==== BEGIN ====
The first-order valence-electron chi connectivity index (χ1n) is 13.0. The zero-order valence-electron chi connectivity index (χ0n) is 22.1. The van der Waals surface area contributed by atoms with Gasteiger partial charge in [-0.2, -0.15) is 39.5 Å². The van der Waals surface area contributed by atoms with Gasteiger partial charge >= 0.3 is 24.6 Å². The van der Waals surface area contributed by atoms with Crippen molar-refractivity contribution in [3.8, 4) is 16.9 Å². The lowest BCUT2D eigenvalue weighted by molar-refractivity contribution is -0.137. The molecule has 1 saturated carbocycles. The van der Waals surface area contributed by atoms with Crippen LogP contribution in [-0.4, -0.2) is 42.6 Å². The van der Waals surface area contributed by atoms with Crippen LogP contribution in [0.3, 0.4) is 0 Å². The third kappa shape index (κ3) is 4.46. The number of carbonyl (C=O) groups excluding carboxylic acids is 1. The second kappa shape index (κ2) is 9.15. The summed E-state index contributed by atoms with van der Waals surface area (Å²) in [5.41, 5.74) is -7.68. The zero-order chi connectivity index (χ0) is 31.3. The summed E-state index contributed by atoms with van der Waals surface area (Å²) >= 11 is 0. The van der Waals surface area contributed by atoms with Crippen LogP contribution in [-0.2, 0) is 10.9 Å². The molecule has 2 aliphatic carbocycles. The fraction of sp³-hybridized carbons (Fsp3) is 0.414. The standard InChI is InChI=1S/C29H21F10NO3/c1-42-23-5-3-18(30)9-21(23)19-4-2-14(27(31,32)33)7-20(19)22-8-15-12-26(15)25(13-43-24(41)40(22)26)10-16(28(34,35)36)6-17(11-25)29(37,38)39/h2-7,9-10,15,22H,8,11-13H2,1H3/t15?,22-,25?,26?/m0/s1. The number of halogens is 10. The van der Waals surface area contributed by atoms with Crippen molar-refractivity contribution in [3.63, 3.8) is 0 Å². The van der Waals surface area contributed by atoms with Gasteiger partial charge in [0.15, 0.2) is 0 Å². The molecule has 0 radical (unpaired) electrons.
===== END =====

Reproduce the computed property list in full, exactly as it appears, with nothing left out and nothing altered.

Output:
The first-order valence-electron chi connectivity index (χ1n) is 13.0. The zero-order valence-electron chi connectivity index (χ0n) is 22.1. The van der Waals surface area contributed by atoms with Gasteiger partial charge in [-0.2, -0.15) is 39.5 Å². The van der Waals surface area contributed by atoms with Gasteiger partial charge >= 0.3 is 24.6 Å². The van der Waals surface area contributed by atoms with Crippen molar-refractivity contribution in [3.8, 4) is 16.9 Å². The lowest BCUT2D eigenvalue weighted by molar-refractivity contribution is -0.137. The molecule has 1 saturated carbocycles. The van der Waals surface area contributed by atoms with Crippen LogP contribution in [-0.4, -0.2) is 42.6 Å². The van der Waals surface area contributed by atoms with Crippen LogP contribution in [0.3, 0.4) is 0 Å². The third kappa shape index (κ3) is 4.46. The number of carbonyl (C=O) groups excluding carboxylic acids is 1. The second kappa shape index (κ2) is 9.15. The summed E-state index contributed by atoms with van der Waals surface area (Å²) in [5.41, 5.74) is -7.68. The zero-order chi connectivity index (χ0) is 31.3. The summed E-state index contributed by atoms with van der Waals surface area (Å²) >= 11 is 0. The van der Waals surface area contributed by atoms with Crippen LogP contribution in [-0.2, 0) is 10.9 Å². The molecule has 2 aliphatic carbocycles. The fraction of sp³-hybridized carbons (Fsp3) is 0.414. The standard InChI is InChI=1S/C29H21F10NO3/c1-42-23-5-3-18(30)9-21(23)19-4-2-14(27(31,32)33)7-20(19)22-8-15-12-26(15)25(13-43-24(41)40(22)26)10-16(28(34,35)36)6-17(11-25)29(37,38)39/h2-7,9-10,15,22H,8,11-13H2,1H3/t15?,22-,25?,26?/m0/s1. The number of halogens is 10. The van der Waals surface area contributed by atoms with Crippen molar-refractivity contribution in [3.63, 3.8) is 0 Å². The van der Waals surface area contributed by atoms with Gasteiger partial charge in [0.15, 0.2) is 0 Å². The molecule has 0 radical (unpaired) electrons.